Continuing our conversation about the possibility of a new prayer book, longtime contributor George Clifford argues that we should ditch the “book” part of the BCP and go all digital
by George Clifford
The 1979 Book of Common Prayer badly needs revision:
- It is sexist, e.g., in its presumption that clergy and God are male;
- It is exclusionary, e.g., the marriage rite is only for heterosexual couples;
- It is limited, as evidenced by the proliferation and popularity of authorized alternative liturgies.
Others may add additional theological and liturgical reasons to that list.
Printing a revised Book of Common Prayer is inadvisable:
- Many small congregations already struggle financially. Their having to replace the 1979 Book of Common Prayer with a revised book will only compound pre-existing financial problems.
- Determining the contents of a new prayer book might prove impossible or even a catalyst for schism as individuals and groups fight over what to include in a volume that by its various nature is both limited (e.g., a 2000 page book would be unmanageable) and static.
- The pace of social change is accelerating. Creating another static volume would probably result in a volume that was dated and in need of revision before it was fully implemented across the denomination.
- One unmistakable direction of change is away from print toward electronic media. Some congregations have already effected this change. Instead of (or in addition to) a printed bulletin, they publish their bulletin electronically for access by people using smartphones and tablets.
- Juggling the prayer book, one or more of our authorized hymnals, a bulletin, and perhaps a bulletin insert with the scripture readings, can leave a visitor to our worship services feeling bewildered and out of place. Consequently, numerous congregations now print their entire liturgy in the bulletin. This tactic welcomes visitors – a critical tactic for a denomination both suffering from numerical decline and one in which a majority of our current growth comes from adults moving to the Episcopal Church from another denomination.
Moving from a printed Book of Common Prayer to only an electronic version clearly represents the best alternative to a printed prayer book:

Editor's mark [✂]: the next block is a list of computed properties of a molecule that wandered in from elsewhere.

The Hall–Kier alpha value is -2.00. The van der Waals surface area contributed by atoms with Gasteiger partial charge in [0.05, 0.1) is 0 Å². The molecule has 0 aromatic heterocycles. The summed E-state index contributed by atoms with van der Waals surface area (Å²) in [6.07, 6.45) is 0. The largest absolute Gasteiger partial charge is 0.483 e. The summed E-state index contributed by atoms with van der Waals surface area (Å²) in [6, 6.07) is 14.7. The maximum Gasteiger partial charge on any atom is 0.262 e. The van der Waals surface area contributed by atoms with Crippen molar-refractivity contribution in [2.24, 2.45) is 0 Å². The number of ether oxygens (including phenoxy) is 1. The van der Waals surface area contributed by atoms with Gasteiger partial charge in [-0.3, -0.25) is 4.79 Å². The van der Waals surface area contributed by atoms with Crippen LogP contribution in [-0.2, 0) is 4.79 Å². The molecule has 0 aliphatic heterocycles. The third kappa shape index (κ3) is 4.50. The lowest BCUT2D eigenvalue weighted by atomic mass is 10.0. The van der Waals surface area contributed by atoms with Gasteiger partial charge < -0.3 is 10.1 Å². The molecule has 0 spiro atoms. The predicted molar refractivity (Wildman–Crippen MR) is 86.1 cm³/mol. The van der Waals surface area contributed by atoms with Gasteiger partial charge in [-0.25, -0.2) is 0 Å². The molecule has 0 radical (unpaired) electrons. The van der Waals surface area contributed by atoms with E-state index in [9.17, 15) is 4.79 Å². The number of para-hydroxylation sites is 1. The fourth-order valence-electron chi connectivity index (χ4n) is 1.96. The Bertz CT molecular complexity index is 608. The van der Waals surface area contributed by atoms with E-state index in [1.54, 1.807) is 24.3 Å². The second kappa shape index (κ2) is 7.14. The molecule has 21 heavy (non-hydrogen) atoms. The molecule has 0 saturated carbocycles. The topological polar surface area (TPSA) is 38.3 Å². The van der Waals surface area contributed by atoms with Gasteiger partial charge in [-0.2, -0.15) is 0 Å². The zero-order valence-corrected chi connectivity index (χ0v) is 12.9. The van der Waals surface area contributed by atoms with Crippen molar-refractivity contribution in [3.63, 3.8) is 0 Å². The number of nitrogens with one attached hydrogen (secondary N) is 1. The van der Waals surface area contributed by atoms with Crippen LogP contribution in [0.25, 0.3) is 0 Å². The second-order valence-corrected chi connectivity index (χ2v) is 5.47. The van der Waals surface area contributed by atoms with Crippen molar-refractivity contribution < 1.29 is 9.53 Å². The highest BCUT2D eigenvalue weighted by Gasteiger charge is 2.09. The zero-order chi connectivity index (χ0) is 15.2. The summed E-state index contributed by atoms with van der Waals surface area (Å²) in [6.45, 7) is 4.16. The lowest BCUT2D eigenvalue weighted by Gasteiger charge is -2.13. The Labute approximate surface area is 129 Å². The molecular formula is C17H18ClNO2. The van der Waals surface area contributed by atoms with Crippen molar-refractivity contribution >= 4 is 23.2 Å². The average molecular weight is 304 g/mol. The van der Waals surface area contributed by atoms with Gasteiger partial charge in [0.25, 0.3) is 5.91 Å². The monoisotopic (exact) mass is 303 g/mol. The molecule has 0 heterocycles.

- An electronic Book of Common Prayer can be user friendly, enabling easy preparation of electronic or printed bulletins as well as conveniently accessible daily offices in which the readings appear in situ after the user has selected her/his preferred version of the Bible. Furthermore, all of our authorized hymnals can be seamlessly integrated into an electronic prayer book, thus eliminating the need for printed hymnals in the pews because bulletins, whether printed or electronic, can include hymn texts with music. This shift would also facilitate updating music resources for our liturgies.
- An electronic prayer book is a “living” document. Establishment of a permanent process for authoritatively updating would help to ensure comprehensiveness and currency.
- Scattered congregations presently create their own liturgies, diverging from the basic precept that our common prayer unites us. Consistent use of authorized liturgies depends upon the priest-in-charge and not upon the medium used to publish our prayer book.
- An electronic prayer book avoids costly replacement of printed prayer books.
- An electronic prayer book with proper indexing and internal links can be easily accessible and expansively inclusive with no practical upper limit on its size.
- An electronic prayer book embraces technology and the indisputable direction of social change toward greater reliance upon electronic media.
Perhaps the two biggest obstacles to shifting to a revised, electronic prayer book are the institutional inertia common to most large, venerable institutions and our proclivity to cling to tradition regardless of its merit. Parishioners, even most of those who initially opposed printing the full liturgy in the bulletin, soon tell me that they enjoy the liturgy’s accessibility. However, they do not want to let go of having a printed prayer book. When I politely remark about the contradictory nature of these feelings, the most common response I receive is a shrug indicating the genuineness of their feelings, their awareness of the contradiction, and their reluctance to either stop printing the entire liturgy in the bulletin or to let go of the printer prayer book.
I predict that within five years of promulgating a revised, electronic version of the prayer book opposition to the idea will have largely given way to people asking “Why didn’t we do this sooner?”
George Clifford, a priest in the Diocese of Hawai’i, served as a Navy chaplain for twenty-four years, has taught ethics and the philosophy of religion, and now blogs at Ethical Musings.